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“Built on the undercurrent,” as he puts, Matthew Williams’ label ALYX, named after his eldest daughter, fuses refinement with subversive culture. Born in Chicago and raised in California, Williams has cultivated a design aesthetic rooted in his urban upbringing. Following a short stint at the University of California, he worked in the entertainment industry as creative director for Lady Gaga and art director of Doda, Kanye West’s creative agency. Later, Williams partnered with Heron Preston and Virgil Abloh to found Been Trill, an influential art collective and DJ crew grounded in dissident youth culture. In 2015, Williams teamed up with Luca Benini, founder of revered streetwear store Slam Jam, to launch the label ALYX, now referred to as 1017 ALYX 9SM.

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Alton in full ALYX SS19 | featured in @wwd

A post shared by 1017 ALYX 9SM (@alyxstudio) on

Now based in Ferrara, Italy, 1017 ALYX 9SM possesses the same ethos of street culture that permeated Williams’ early work, but with a greater attention to a luxury market. Until 2017, the label designed women’s ready-to-wear, mixing tailoring with street-ready pieces inspired by diverse subculture styles. Only after venturing into menswear did 1017 ALYX 9SM truly come into its own. The label’s debut men’s collection, titled E. 1999 Eternal, is striking in its intensity, with wool tailoring and a heavy military influence, influenced by Williams’ time in Berlin.

The label’s signature rollercoaster buckle, inspired by the safety bars on a rollercoaster, recently earned the designer a commission from Kim Jones’ Dior Homme. Charged with designing a variation of the buckle, Williams created a fastening featuring the French house’s “CD” logo, which serves as a closure for Dior’s accessories this past menswear season. A major success for the designer, the Dior commission marks the movement of Williams’ subversive brand into mainstream fashion.

In late June of 2018 Williams also presented a co-ed collection in his debut runway show in Paris. Featuring the designer’s signature buckle, alongside nylon protected backpacks and hoods, the collection resembles futuristic survival wear. In his designs, Williams touches on goth stereotypes and late 90s styles—white tank tops, chained jeans—demonstrating his proclivity for refining classic street-wear pieces. These garments and accessories, which display precise industrial detailing, point to the brand’s hard-edged aesthetic and the designer’s profound connection to American urban cultures.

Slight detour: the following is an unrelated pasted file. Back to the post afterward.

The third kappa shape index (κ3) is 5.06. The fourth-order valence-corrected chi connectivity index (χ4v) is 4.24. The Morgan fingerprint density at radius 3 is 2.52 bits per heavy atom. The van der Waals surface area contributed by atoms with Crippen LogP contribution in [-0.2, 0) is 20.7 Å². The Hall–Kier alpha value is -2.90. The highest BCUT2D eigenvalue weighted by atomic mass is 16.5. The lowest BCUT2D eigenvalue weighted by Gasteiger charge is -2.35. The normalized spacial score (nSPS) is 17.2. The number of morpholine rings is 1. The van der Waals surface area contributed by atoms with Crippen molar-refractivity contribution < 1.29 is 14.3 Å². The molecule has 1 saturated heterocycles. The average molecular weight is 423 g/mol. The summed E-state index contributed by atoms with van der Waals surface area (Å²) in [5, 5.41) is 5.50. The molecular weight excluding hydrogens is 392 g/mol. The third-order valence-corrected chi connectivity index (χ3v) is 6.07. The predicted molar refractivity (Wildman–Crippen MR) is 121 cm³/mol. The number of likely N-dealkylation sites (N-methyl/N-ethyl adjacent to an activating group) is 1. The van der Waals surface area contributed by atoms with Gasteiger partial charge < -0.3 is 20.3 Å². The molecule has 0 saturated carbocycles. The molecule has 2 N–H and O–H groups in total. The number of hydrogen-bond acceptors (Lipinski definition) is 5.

Launched yesterday, Williams’ ample personal archive has gone on sale on Grailed, with items available ranging from a Yeezus tour badge and ALYX samples to a one-of-a-kind Supreme baby onesie that was a personal gift from James Jebbia. According to the designer, the project is his way of closing the door on an era that saw him transform from a kid from Pismo Beach, California, with no traditional fashion education, to a distinct and powerful creative force in the music and fashion industries.

 

On the ethos of ALYX:

“The brand is like my personal monologue. It has hints of things I hate or love, sadness or happiness I feel. They’re just like places of inspiration for me, and it’s down to people to find what they find in it or what it means to them. What it really comes down to is for everybody to just be who they are. Be you, you know what I mean? The clothing is really something that you feel the most like yourself when you’re wearing it. It’s about being you. Come as you are.” – Highsnobiety, 2017

On the importance of a good team:

“The thing that can never be underestimated is the value of a team of people that really cares about the project that they’re doing. It translates into the clothing.” – Fashionista, 2016

On influential figures during the early stages of his career:

“I got to work with these animatronic builders who made all those Hussein Chalayan clothes, and I worked with McQueen right before he died. I did one of the last dresses, a ballgown that he wanted to inflate at the end of the stage and then project images of the future inside this frosted globe. Also through Gaga I met Nick Knight and Steve Klein, and all these amazing image makers, and also people in fashion. So I spent three years working with her and I stopped right before the Born this Way album. We did the cover with Hedi Slimane and a world tour with Nick and that’s where I really got a chance to get to know him and collaborate on all that imagery.” – Vogue, 2015

 

Feature image via 1017 ALYX 9SM

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